According to the New Right’s beliefs, the role of education is to instil drive, initiative and enterprise. The New Right believe this will come from competition between schools and colleges, motivating teachers to improve standards and providing parents and students with a choice of schools and colleges.
Does competition between schools raise standards? Measured in terms of GCSE and A-Level results, standards are improving as the 2011 GCE and GCSE results showed. However this may have little or nothing to do with competition between schools.
Is a choice of schools available? In some areas there is no alternative to the local comprehensive. In other areas where choice exists, middle class parents are in a better position to get their children into the best schools using the so-called ‘postcode lottery’.
Can schools make up for the inequalities in the wider society? With good management and high quality teaching, can schools provide equality of opportunity for students from low-income backgrounds? Available evidence suggests that the answer is ‘no’ (Halsey et al. 1997)
The New Right’s impact on education is based on the following: Conservative traditions, mainly from the 1980s and 1990s. The New Right see themselves as being similar to functionalists and they believe in the freedom of the individual with less central control. The New Right believe in free market principles within education with a desire to reduce public spending.
The New Right’s policies to reduce social inequality are not given a high priority as they do not believe that such issues are the responsibility of the state.
The New Right wants national prosperity and believes that a competitive economy requires competitive schools that seek to outperform each other via league tables and Ofsted reports.
The New Right views education as an important part in the process of socialisation. They believe that education can help socialise children through religious assemblies, the National Curriculum and citizenship lessons.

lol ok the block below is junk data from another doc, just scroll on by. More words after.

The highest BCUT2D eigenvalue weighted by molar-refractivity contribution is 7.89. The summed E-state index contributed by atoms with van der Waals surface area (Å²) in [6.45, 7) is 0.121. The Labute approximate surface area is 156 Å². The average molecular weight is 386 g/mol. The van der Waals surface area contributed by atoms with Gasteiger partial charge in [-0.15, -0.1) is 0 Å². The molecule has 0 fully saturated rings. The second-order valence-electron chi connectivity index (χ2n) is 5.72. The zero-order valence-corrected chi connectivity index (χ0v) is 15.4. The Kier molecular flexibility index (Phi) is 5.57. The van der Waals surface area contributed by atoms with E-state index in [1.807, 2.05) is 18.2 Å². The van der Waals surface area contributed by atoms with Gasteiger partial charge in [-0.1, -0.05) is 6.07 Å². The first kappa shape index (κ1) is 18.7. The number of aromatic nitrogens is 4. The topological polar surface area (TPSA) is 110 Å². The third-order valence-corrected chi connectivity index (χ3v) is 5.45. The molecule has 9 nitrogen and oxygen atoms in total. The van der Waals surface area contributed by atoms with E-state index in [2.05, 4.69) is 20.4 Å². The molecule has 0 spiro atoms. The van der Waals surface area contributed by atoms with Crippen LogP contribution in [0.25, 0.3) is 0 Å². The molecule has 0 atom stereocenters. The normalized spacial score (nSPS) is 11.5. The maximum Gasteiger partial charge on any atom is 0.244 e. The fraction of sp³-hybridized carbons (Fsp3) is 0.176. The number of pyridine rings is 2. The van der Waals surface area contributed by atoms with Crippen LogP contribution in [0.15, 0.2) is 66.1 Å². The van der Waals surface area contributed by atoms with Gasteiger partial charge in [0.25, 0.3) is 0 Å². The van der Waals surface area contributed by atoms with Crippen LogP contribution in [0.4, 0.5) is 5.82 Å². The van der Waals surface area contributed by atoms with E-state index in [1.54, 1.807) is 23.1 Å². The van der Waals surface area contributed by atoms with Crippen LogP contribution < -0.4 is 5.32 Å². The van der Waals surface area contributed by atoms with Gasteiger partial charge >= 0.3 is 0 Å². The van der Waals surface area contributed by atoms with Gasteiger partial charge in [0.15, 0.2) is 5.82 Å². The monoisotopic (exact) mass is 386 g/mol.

The New Right wants educational policies that will increase choice with market principles to raise standards. If a school is successful, it will attract parents and children purely because it is successful. The New Right believes that all parents have the right to send their child to a successful school – hence their support of parental choice. The New Right also believes that a successful school will gather sufficient momentum to build on its successes. They also see the major role of education is the development of skills and knowledge required to compete in the outside market. They believe that schools should be managed in the same way as businesses – something Hargreaves referred to as ‘Kentucky Fried Schooling’ (1989).
The New Right have been influenced by J. Buchanan & C. Tullock (1962) with their public choice theories. They believe that bureaucracy and democracy are likely to produce inefficient and ineffective services with the producers dominating the decision-making process and not the consumers. Buchanan and Tullock see our education system as a monopoly where consumers cannot freely choose alternatives. They believe that education reflects the interests of teachers and the bureaucrats and that pupils and parents have little control over education.